Handling Client Complaints

Turning negative feedback into a positive experience can be difficult. Learn from Rena Alexander, Client Relations Specialist, and Anthony Strode, Client Liaison Manager, about a few ways you can help make a difference.

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Handling client complaints can be draining from the start. Prior to working with the client, you should have already started your research on the issue, have notes on hand, and your team should be aware of the complaint. While it’s impossible to avoid complaints, here are five tips that can make the interaction a little smoother and increase your chances of a positive outcome.

  1. Listen. This may seem obvious, but a large majority of clients that complain often times just want to be heard. They want to know that their concerns are validated and that if they had a negative experience, it won’t happen to someone else. But, being a good listener takes hard work and practice. A few tips to enhance your listening skills can be:

    1. Listen with the intent that you can repeat what the person is saying. It can be easy to tune out of a conversation mid-sentence, but challenge yourself! Try listening so well that you could actually repeat what the person is saying to you. This will help ensure that you fully understand what the client is saying.

    2. Incorporate different response phrases. Try avoiding, “mmhhmm, uh-huh, I see, got it, etc.” and include things like, “I completely understand what you’re saying, that would bother me too” or, “I’m really sorry you felt that way, we want to ensure that doesn’t happen again.” By incorporating more in-depth responses in your conversation, it shows the client that you are actually paying attention to their individual concerns. It also can help the client feel like you are engaged in the current situation.

  2. Take notes. Bring a notebook with you when meeting with an irritated client. This shows that you are taking their concerns seriously, and enables you to transfer your notes into an electronic system to share with your team if needed. A notebook will also allow you take down crucial information that the client says, such as specific monetary amounts, dates, medication names, or staff member names. Keeping track of actionable items such as what will happen next time, or follow-up steps will help you and other staff keep track of the complaint process.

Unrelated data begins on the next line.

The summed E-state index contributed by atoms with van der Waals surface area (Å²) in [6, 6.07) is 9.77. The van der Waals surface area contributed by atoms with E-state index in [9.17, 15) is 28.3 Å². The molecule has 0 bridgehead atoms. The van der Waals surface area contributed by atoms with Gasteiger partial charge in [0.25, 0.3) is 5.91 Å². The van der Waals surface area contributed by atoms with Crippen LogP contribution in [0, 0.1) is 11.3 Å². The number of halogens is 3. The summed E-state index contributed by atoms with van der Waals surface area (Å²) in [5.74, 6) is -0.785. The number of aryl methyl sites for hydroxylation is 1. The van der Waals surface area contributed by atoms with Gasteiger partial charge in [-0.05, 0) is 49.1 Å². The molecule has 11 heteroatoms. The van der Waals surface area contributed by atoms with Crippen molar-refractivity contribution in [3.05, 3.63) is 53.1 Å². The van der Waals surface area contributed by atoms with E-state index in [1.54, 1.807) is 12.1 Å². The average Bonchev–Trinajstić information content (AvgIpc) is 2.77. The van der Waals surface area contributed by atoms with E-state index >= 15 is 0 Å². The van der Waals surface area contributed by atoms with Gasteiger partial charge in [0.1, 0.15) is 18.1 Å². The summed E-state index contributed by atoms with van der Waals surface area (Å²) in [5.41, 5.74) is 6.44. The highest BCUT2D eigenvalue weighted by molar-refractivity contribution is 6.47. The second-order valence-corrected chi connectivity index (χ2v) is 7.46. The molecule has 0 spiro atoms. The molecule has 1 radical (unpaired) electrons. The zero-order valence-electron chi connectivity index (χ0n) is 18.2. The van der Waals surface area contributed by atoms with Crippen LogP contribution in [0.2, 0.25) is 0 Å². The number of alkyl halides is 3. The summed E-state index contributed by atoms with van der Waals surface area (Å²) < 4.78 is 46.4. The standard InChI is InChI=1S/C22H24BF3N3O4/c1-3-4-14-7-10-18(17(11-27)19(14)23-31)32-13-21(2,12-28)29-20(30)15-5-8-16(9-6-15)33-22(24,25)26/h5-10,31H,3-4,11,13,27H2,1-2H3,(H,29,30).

3. Try to connect, and be honest (at least as honest as you can be). It’s likely you have been in a situation where you have been frustrated at a company or specific employees. Think back to how you felt- what could have made that experience better? At DoveLewis, one of our most common frustration points is our wait time, especially overnights or on the weekends. We understand that a person can become frustrated waiting multiple hours to see a veterinarian on a Friday night- we get it! In these instances, it's even more important to explain why a client is waiting. Once someone has heard that a trauma or emergency was the reason they waited an extra hour, they tend to understand.

  4. Set accurate expectations. One thing that can make a situation go from bad to worse is when a client feels that they are being misled. If you know that the veterinarian won’t be able to see them for the next 30minutes, be upfront with the client and give them options. If you know that your manager won’t be able to return their call until the next business day, tell them. Setting accurate expectations will show that you value the clients time, while also allowing your team opportunity to get involved and caught up on the situation. If you can exceed the clients expectations, even better!

  5. Know what you can control, and be empowered to make a change. There are probably a few things that you can do to make a client’s experience go from bad to better. It can be anything from having snacks on hand to provide clients that have been waiting, to sending text message updates, to issuing a credit toward their next visit. Talk with your manager about ways that you can help make a difference, and surprise clients with your willingness to take initiative.

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